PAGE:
United States v. Sykes

Summarized by:

  • Court: 9th Circuit Court of Appeals Archives
  • Area(s) of Law: Criminal Procedure
  • Date Filed: 09-26-2011
  • Case #: 10-50399
  • Judge(s)/Court Below: Circuit Judge Alarcón for the Court; Circuit Judges O’Scannlain and Silverman
  • Full Text Opinion

Since a mandatory statutory minimum sentence applied to a defendant and was included in the amended Sentencing Guidelines, the district court’s refusal to lower the defendant’s sentence was proper and did not constitute a new sentence, therefore it neither violated the defendant’s Sixth Amendment rights nor invoked the Double Jeopardy Clause, and since the Fair Sentencing Act is not retroactive, the defendant’s due process rights were not violated.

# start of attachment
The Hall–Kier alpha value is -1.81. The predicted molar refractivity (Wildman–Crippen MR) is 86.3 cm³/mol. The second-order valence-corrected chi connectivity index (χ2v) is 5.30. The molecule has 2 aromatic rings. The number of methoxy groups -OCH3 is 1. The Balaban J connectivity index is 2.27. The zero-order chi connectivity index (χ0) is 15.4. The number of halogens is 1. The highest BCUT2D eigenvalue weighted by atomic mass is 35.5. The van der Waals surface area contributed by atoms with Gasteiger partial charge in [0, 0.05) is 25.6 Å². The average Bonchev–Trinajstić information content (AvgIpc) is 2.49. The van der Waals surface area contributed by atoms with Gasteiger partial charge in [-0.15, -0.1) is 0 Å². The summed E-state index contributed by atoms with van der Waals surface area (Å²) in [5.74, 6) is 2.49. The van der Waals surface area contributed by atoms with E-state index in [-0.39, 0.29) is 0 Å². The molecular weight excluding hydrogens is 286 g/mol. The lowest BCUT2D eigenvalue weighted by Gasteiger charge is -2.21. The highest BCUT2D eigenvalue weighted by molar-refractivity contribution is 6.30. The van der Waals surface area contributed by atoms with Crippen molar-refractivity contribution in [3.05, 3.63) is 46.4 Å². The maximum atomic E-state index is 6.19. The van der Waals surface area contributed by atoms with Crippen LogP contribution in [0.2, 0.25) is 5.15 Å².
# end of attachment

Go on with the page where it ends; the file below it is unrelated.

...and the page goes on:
Jerome Sykes was indicted on four counts of distribution of a controlled substance and pled guilty to two counts. At his plea hearing, the court told Sykes that the sentence for one of his counts was a mandatory minimum of five years, and the other count was ten years. At his sentencing hearing, the court calculated his mandatory Sentencing Guidelines range at 121 to 151 months, and he was sentenced to 121 months. After the U.S. Sentencing Commission promulgated and passed Amendment 706 to their Guidelines, Sykes filed a motion to reduce his sentence based on the new Amendment. The district court calculated his sentence range as 97 to 121 years, and held that since the mandatory minimum sentence was 120 months, his sentence was 120 months. Sykes appealed to the Ninth Circuit to determine if the district court’s denial in part to reduce his sentence was proper, arguing that the modification of his sentence to the mandatory minimum constituted an application of a new sentence, in violation of Dillon. The Ninth Circuit determined that since the minimum sentence applied at Sykes’ modification hearing and since the amended guidelines included the statutory mandatory minimum, the modification to 120 months was not a new sentence and was under the district court’s discretion. Furthermore, the Ninth Circuit determined that since the Fair Sentencing Act is not retroactive, Sykes’ was not denied due process when the district court did not apply the Act. Finally, since the sentence after the modification hearing was not a new sentence, Sykes’ Sixth Amendment rights were not infringed upon and the Double Jeopardy clause was not implicated. AFFIRMED.

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